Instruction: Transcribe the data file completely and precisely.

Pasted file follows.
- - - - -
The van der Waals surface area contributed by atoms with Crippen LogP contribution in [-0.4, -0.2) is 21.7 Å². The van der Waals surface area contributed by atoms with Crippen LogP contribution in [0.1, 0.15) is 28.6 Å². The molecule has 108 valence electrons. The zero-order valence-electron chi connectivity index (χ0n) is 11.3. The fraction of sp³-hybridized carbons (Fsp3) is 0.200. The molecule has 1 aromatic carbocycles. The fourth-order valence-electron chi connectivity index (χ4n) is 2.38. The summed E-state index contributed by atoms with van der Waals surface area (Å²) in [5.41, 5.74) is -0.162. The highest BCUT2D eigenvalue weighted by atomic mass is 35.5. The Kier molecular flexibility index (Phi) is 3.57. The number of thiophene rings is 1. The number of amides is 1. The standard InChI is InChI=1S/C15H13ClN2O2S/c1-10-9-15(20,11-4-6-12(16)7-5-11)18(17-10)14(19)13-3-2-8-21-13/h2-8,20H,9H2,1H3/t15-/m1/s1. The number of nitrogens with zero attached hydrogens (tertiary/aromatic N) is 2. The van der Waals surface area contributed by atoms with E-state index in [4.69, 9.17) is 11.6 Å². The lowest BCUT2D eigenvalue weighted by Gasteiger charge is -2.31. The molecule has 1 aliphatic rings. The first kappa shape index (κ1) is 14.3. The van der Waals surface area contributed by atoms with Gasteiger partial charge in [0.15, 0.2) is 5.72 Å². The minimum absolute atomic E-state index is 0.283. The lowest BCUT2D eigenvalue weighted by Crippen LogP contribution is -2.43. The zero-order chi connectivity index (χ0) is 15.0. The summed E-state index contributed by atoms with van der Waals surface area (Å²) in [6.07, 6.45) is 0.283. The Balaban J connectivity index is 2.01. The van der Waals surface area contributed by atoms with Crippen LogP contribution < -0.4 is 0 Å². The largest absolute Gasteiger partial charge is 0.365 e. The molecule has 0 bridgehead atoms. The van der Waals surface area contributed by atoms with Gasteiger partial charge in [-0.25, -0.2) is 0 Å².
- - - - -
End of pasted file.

The van der Waals surface area contributed by atoms with Crippen LogP contribution in [-0.4, -0.2) is 21.7 Å². The van der Waals surface area contributed by atoms with Crippen LogP contribution in [0.1, 0.15) is 28.6 Å². The molecule has 108 valence electrons. The zero-order valence-electron chi connectivity index (χ0n) is 11.3. The fraction of sp³-hybridized carbons (Fsp3) is 0.200. The molecule has 1 aromatic carbocycles. The fourth-order valence-electron chi connectivity index (χ4n) is 2.38. The summed E-state index contributed by atoms with van der Waals surface area (Å²) in [5.41, 5.74) is -0.162. The highest BCUT2D eigenvalue weighted by atomic mass is 35.5. The Kier molecular flexibility index (Phi) is 3.57. The number of thiophene rings is 1. The number of amides is 1. The standard InChI is InChI=1S/C15H13ClN2O2S/c1-10-9-15(20,11-4-6-12(16)7-5-11)18(17-10)14(19)13-3-2-8-21-13/h2-8,20H,9H2,1H3/t15-/m1/s1. The number of nitrogens with zero attached hydrogens (tertiary/aromatic N) is 2. The van der Waals surface area contributed by atoms with E-state index in [4.69, 9.17) is 11.6 Å². The lowest BCUT2D eigenvalue weighted by Gasteiger charge is -2.31. The molecule has 1 aliphatic rings. The first kappa shape index (κ1) is 14.3. The van der Waals surface area contributed by atoms with Gasteiger partial charge in [0.15, 0.2) is 5.72 Å². The minimum absolute atomic E-state index is 0.283. The lowest BCUT2D eigenvalue weighted by Crippen LogP contribution is -2.43. The zero-order chi connectivity index (χ0) is 15.0. The summed E-state index contributed by atoms with van der Waals surface area (Å²) in [6.07, 6.45) is 0.283. The Balaban J connectivity index is 2.01. The van der Waals surface area contributed by atoms with Crippen LogP contribution < -0.4 is 0 Å². The largest absolute Gasteiger partial charge is 0.365 e. The molecule has 0 bridgehead atoms. The van der Waals surface area contributed by atoms with Gasteiger partial charge in [-0.25, -0.2) is 0 Å².